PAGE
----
1Some questions may be raised when looking at the current use of the web and the high popularity of Google and social networks such as Facebook. These questions tap into cultural variables that have not been addressed elsewhere in this book but which are important to understand such a revolution. Digital environments such as Google Maps or the walled gardens of Facebook are dramatically changing the way we relate to people, ourselves and the world. Considering the high speed in which they have been adopted one might assume that in fact there are different layers at which representations about the world and ourselves are distributed. What kind of processes are at work on a personal and collective levels? This epilogue is an attempt at drawing a map of what might be considered when thinking of the cultural dimensions attached to the open (or closed?) web.
The Internet is a network controlled by protocols. Alexander Galloway speaks of the protocols that support Internet technology. He attributes to them a disciplinary form of control executed by networks. Inside the Internet there is no escape from protocols, because they are the way computers communicate and distribute information, through TCP/IP and DNS. Protocols are a technology of inclusion he observes, and in this sense change or resistance inside the World Wide Web is to be done within “the protocological”.2
Even if Internet protocols enable decentralization (representing a decentralized circuit), they are based upon forms of control of an invisible kind, iterating through series of different nodes, giving the impression there is freedom—but it is a customised freedom at best, at worst a kind of prison.
Even inside this limited sphere we are losing or giving away our freedoms—more and more people are trading privacy for convenience. Web 2.0, as embodied by Facebook and Twitter, has some resemblances to the shopping mall, being promoted as a way of meeting new people, or getting in touch with old friends, or keeping everyone informed of your activities. It is a social mall where the commodity for sale is personality.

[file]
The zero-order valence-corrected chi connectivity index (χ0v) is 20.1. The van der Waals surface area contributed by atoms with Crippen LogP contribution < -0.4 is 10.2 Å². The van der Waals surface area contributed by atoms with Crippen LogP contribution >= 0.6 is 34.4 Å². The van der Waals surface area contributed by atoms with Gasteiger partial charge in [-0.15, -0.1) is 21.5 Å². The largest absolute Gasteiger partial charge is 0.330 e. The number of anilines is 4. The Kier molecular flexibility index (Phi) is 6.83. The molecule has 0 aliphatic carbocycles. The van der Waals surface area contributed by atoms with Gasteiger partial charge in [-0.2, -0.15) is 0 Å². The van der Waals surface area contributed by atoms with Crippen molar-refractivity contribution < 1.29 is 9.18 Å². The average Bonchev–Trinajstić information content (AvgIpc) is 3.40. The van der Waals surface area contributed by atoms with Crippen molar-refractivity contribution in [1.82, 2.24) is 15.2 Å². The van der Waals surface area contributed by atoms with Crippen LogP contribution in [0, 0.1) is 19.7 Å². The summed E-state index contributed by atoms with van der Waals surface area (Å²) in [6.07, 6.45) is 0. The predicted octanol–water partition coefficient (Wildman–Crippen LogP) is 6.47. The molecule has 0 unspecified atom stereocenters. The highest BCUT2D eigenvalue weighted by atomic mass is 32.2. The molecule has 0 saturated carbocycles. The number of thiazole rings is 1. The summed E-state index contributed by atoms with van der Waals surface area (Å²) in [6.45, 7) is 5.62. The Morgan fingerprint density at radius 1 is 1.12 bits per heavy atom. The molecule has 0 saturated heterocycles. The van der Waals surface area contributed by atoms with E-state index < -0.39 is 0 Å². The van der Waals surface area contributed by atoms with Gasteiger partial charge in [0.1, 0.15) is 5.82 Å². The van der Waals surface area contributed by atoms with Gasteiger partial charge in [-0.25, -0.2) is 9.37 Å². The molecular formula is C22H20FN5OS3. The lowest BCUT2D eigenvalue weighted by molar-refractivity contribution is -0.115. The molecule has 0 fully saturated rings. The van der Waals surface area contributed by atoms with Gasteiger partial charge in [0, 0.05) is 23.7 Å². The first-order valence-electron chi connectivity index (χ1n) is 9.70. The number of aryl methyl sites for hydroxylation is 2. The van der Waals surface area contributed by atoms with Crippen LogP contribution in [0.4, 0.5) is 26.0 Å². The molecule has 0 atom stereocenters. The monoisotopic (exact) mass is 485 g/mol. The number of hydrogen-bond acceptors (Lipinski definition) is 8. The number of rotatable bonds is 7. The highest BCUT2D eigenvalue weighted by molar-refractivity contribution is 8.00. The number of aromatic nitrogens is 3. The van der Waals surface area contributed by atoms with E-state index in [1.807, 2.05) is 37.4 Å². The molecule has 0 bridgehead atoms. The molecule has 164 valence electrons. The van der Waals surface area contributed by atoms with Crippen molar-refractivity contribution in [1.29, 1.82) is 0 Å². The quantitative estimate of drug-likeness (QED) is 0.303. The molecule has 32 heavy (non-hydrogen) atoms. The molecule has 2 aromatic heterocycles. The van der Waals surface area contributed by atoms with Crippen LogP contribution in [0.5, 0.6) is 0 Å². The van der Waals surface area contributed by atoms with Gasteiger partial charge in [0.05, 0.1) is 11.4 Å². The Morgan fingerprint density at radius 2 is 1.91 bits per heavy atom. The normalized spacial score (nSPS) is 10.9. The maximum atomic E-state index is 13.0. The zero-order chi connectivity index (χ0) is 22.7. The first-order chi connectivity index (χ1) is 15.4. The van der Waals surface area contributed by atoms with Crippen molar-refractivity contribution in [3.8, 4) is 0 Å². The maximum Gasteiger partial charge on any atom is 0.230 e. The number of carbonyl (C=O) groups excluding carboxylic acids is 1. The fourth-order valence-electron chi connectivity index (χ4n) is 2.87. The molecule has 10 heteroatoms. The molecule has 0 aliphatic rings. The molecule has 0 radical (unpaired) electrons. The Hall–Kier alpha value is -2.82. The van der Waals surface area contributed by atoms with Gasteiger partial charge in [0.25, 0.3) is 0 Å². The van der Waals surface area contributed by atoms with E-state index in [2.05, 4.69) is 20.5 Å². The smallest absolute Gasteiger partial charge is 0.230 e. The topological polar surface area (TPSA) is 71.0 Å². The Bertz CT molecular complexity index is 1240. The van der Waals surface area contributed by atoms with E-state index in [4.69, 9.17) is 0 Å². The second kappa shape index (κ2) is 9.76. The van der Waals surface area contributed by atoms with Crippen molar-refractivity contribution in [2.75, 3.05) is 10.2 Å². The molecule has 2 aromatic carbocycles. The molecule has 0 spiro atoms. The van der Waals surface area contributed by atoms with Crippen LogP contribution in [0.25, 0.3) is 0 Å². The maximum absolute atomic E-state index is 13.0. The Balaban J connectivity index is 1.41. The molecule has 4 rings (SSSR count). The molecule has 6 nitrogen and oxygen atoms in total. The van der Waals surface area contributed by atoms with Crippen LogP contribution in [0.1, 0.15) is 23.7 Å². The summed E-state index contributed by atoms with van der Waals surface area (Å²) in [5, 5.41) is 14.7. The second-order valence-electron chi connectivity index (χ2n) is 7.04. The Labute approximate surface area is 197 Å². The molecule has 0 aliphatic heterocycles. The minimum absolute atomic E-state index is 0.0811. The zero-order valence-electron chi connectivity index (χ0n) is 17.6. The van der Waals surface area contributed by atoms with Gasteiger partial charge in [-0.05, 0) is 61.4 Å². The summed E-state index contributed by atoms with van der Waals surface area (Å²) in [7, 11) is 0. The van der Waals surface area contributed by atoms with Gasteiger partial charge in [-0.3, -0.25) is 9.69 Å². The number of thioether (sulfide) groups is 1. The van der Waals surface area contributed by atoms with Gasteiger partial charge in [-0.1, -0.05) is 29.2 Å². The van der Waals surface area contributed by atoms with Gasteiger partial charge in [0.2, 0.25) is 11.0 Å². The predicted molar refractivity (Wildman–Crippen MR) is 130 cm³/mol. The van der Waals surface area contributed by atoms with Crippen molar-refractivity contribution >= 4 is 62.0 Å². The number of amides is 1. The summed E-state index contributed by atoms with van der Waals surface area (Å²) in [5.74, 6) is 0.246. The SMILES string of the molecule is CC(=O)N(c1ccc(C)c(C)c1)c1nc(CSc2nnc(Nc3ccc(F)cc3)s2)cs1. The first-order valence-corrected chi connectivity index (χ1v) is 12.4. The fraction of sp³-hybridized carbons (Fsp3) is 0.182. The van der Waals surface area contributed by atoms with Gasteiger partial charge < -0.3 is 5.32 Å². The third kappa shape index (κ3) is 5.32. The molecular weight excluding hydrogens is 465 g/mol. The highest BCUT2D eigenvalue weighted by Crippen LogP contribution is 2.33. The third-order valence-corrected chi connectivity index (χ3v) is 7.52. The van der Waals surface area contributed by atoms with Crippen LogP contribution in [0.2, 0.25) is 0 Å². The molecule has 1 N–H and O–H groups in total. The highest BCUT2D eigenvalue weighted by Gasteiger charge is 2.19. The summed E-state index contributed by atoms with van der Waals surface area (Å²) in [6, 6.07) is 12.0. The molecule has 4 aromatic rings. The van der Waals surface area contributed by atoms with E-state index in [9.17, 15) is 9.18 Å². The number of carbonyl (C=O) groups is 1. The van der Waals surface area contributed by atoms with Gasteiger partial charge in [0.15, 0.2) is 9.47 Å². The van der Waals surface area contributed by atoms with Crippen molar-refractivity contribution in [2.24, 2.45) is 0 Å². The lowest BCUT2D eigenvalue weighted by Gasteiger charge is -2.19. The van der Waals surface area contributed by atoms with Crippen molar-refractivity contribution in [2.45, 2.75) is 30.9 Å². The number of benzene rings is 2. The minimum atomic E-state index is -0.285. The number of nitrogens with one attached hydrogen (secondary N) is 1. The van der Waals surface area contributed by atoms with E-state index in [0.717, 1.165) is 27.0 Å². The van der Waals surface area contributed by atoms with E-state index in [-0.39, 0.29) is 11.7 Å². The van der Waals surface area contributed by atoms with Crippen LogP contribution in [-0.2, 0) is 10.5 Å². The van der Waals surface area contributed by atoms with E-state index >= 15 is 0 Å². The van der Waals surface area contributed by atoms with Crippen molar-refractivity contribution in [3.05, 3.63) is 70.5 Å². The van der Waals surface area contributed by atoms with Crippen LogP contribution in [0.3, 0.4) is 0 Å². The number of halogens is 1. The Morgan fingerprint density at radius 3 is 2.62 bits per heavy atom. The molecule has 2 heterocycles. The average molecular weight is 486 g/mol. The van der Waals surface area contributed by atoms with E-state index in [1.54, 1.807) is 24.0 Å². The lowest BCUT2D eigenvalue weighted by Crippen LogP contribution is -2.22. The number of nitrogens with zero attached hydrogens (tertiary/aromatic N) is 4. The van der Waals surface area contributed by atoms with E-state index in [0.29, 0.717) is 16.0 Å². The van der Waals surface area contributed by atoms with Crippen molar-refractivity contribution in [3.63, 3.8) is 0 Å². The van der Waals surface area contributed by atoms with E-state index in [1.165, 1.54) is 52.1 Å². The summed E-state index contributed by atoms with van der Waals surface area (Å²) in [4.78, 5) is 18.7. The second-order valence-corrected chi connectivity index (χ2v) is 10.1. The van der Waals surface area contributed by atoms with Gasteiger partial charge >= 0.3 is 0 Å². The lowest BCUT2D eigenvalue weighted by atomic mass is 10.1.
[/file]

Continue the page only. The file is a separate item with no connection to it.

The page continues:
The model of the network is the optimal circuit of control acting upon contemporary civilization.
Celebrated at times as a sort of utopia, networks perform as a modern kind of prison. The Internet is a disciplinary diagram based upon forms of decentralized control. Resting upon the idea of Progress as obligatory, the network has evolved into an optical or panoptical system of control, powered by the optimization of remote communication.
Lewis Mumford in “The Myth of the Machine”3 describes Egyptian civilization, pointing out how writing was the first form of programming at a distance, allowing ruling powers to reproduce precise commands to distant slave workers building the Pyramids. Since the Internet is based on text one could state that from its written nature it has developed newer forms of instructions to be executed over human and social behaviour. The Internet hides processes that instruct commands in an invisible decentralized fashion, these in turn affect behaviour. You can only interact with your Friends in your Facebook account in certain scripted ways, and these transactions hide a growing sphere of corporate initiated absorption of Facebook profile information (but did Facebook ask you?).